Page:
door Janiece Murphy - Gepubliceerd op
Geverifieerde aankoop
I've read everything Robert J Sawyer has written, and when I learned he had written a new book, I couldn't wait to read it. But I guess even someone as gifted as RJS can't hit it out of the park every time. This book was just not up to his usual standard. Instead of being thought provoking and interesting, it was a polemic on utilitarianism, to the point where I wanted to tell the main character to just shut his pie hole. Additionally, buying into the main premise required me to suspend my disbelief to a level I found difficult.

I'll continue to buy RJS' books, but this one was a disappointment.
3 van 3 mensen vonden de volgende recensie nuttig
3.0 van 5 sterren Can't recommend 13 maart 2017
door Amazon Customer - Gepubliceerd op
Geverifieerde aankoop
Robert Sawyer is one of the most talented science fiction authors today and I easily group him in with other contemporary greats. I've read and recommended all of his previous books and in general he brings a very thought-provoking yet grounded look into possible near-futures and the intersections of morality, religion, science, and technology.

That said, I can't in good conscience recommend this book, because it is clear that the author hastily re-authored some portions of the book in response to the 2016 US Presidential Election. The vast majority of the novel would have been fine in and of itself as a thought experiment on quantum psychopaths and the widespread effects of such people on society. I'm sure the general allusions to politics in general were written prior to the election and they make sense given the content. And the science behind the ideas of quantum consciousness is theoretically sound and approached in an educated and believable manner.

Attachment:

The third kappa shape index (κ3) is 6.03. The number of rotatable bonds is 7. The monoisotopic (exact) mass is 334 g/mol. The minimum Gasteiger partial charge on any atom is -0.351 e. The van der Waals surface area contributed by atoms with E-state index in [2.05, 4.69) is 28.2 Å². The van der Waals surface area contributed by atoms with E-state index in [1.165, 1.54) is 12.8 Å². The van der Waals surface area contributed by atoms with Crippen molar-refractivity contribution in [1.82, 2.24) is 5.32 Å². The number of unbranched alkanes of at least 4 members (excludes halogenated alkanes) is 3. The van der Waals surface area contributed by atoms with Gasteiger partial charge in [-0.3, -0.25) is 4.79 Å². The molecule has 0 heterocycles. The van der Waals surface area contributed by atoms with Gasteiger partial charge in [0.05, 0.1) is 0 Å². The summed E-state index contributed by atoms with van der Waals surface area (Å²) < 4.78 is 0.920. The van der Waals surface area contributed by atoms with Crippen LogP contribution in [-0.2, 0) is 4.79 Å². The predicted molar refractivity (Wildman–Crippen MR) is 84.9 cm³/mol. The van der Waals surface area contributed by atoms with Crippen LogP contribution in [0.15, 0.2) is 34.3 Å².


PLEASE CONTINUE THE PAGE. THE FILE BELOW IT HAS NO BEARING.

Where it all goes off the rails is the extremely obvious forced inclusions of anti-Trump rhetoric. Whether it is a spree of illegal immigrant murders in Texas that are constantly referenced in the news or overwrought allusions to racism and the treatment of blacks in America (a black character arriving in Winnipeg literally says "Now I know what it feels like to be white"), Sawyer goes out of his way to make sure the reader is aware that things are very bad since the new US President took over. The narrator's regular internal monologues on Fox News don't help either. These moments have little or no connection to the story and the book would be far better off without them. By the end of the story where there is literally a genocide against hispanics and the US invades Canada over abortion rights the book had already went way off the rails.